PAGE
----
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2 Injured in AZ Bridge Project

Tuesday, June 14, 2016

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State health and safety officials are investigating an incident at an Arizona bridge and interchange construction site that left two workers injured.

A 60,000-pound steel-reinforced concrete bridge-support beam was being lifted into place Thursday (June 9) at the Surprise, AZ, work site when it dropped 40 feet, a local news outlet reported.

The girder was being lifted into place as part of an elevated roadway in a $41.9 million overpass project along Arizona’s U.S. 60 when it fell onto equipment and injured two crew members.

One man was critically injured after falling 40 feet in the accident; the other reportedly suffered only minor injuries. The names of the injured have not yet been released.

40-Foot Fall

At the time of the accident, two cranes were lifting the 150-foot girder in place as part of an overpass construction project, the Arizona Department of Public Transportation told the local ABC affiliate.

The critically injured worker "was on the pier cap to the east side of the girder and he was strapped to it and when that fell, he fell with it," said ADOT spokesman Doug Nintzel.

When emergency crews arrived on site at 10:05 that morning, they found a 26-year-old worker suffering severe trauma from the 40-foot fall.

He was still in his safety harness, although his tether had been cut, according to the Your West Valley news site.

The man was taken by helicopter to a local trauma center.

The beam reportedly fell onto a piece of heavy machinery, although that operator was not injured.

The other injured crew member was on a scissor lift at the time of the incident, and the beam reportedly struck his elbow when it fell. He was transported to an area hospital by ambulance.

Both men are said to be employed by general contractor Coffman Specialties Inc. of San Diego.

Train service running parallel to the construction zone was briefly stopped following the collapse; the intersection had been closed to vehicular traffic in April.

Project Progress Halted

The interchange project, which began earlier this year, is intended to reduce congestion at the intersection of Bell Road and Grand Avenue, said to be the area’s most heavily travelled. The new bridge, slated for completion in November, will divert Bell Road traffic over Grand Avenue and the railway tracks.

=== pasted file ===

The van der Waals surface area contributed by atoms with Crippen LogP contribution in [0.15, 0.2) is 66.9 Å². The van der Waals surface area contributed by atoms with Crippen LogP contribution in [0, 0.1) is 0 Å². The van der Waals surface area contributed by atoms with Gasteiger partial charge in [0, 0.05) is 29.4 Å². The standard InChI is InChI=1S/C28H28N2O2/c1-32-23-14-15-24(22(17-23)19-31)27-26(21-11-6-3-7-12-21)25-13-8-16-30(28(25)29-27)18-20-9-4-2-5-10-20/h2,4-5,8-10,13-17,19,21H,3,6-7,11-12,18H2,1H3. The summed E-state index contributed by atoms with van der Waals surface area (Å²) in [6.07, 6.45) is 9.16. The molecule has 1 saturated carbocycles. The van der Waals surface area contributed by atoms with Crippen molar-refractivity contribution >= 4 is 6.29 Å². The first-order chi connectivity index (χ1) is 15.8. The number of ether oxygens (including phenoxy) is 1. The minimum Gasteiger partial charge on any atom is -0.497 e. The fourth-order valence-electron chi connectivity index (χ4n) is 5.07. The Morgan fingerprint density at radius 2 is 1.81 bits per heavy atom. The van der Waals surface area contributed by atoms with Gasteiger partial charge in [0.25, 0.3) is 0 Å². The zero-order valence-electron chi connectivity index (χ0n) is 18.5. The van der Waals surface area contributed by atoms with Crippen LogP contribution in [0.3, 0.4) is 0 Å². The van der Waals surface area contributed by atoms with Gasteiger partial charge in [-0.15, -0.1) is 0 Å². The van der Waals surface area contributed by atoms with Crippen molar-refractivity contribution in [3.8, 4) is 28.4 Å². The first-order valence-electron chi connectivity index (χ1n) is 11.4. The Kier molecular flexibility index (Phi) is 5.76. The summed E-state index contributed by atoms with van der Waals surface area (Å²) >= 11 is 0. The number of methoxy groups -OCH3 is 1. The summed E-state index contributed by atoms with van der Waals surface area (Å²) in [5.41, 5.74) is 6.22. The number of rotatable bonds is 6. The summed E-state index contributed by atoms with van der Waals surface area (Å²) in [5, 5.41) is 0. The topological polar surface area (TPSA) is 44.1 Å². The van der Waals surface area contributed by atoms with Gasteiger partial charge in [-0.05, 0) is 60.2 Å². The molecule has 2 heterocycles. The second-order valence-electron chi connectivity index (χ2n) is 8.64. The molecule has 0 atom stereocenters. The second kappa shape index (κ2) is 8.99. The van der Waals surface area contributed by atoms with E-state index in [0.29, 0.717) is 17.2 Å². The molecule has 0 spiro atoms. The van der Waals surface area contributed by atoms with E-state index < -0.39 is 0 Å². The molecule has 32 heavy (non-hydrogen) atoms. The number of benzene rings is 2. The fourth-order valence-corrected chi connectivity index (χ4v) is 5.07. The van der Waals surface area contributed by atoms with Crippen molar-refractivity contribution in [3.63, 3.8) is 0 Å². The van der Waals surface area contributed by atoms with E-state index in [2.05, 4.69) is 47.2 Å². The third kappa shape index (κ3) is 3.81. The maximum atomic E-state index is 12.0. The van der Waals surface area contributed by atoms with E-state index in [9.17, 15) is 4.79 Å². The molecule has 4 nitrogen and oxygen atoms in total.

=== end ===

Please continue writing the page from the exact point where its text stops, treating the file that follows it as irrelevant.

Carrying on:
At this stage of construction, 65 steel-reinforced concrete support beams, produced off site, are being set on horizontal segments designed to distribute the weight for the three-section span to the support columns, the local news site said.

Earlier last week, 24 beams had been placed successfully.

According to ADOT, the contractor was in the process of adding 150-foot girders to a span crossing the railroad line on Thursday morning; the girder that fell was the sixth to be placed that day.

The beam was being lifted by a pair of cranes operated by Southwest Industrial Rigging of Phoenix, aided by personnel on top of the piers.

One of the cranes had released its end, but the beam was still held by the second crane at the time of the accident, according to Nintzel.

Workers in nearby businesses reported hearing the impact when the beam hit the ground, saying it felt like an earthquake.

A spokeswoman for the contractor told that the girder cracked in half while being lifted.

Nintzel confirmed that a portion of the girder remained suspended over the railway tracks by the crane to which it remained attached. That section of girder was removed from over the tracks later that day.

"We don't know what happened," Nintzel said.

The accident is under investigation by the ADOT and the Arizona Division of Occupational Safety and Health.

"We’re going to focus right now on finding out what happened here," Nintzel said.

“Safety is our number-one priority,” he added. “We want to make sure something like this does not happen again. Our concerns are also with the (critically injured) worker and his family."




Tagged categories: Accidents; Bridges; Cranes; Department of Transportation (DOT); Fall protection; Health & Safety; Health and safety; Infrastructure; North America; Roads/Highways; Safety; Transportation

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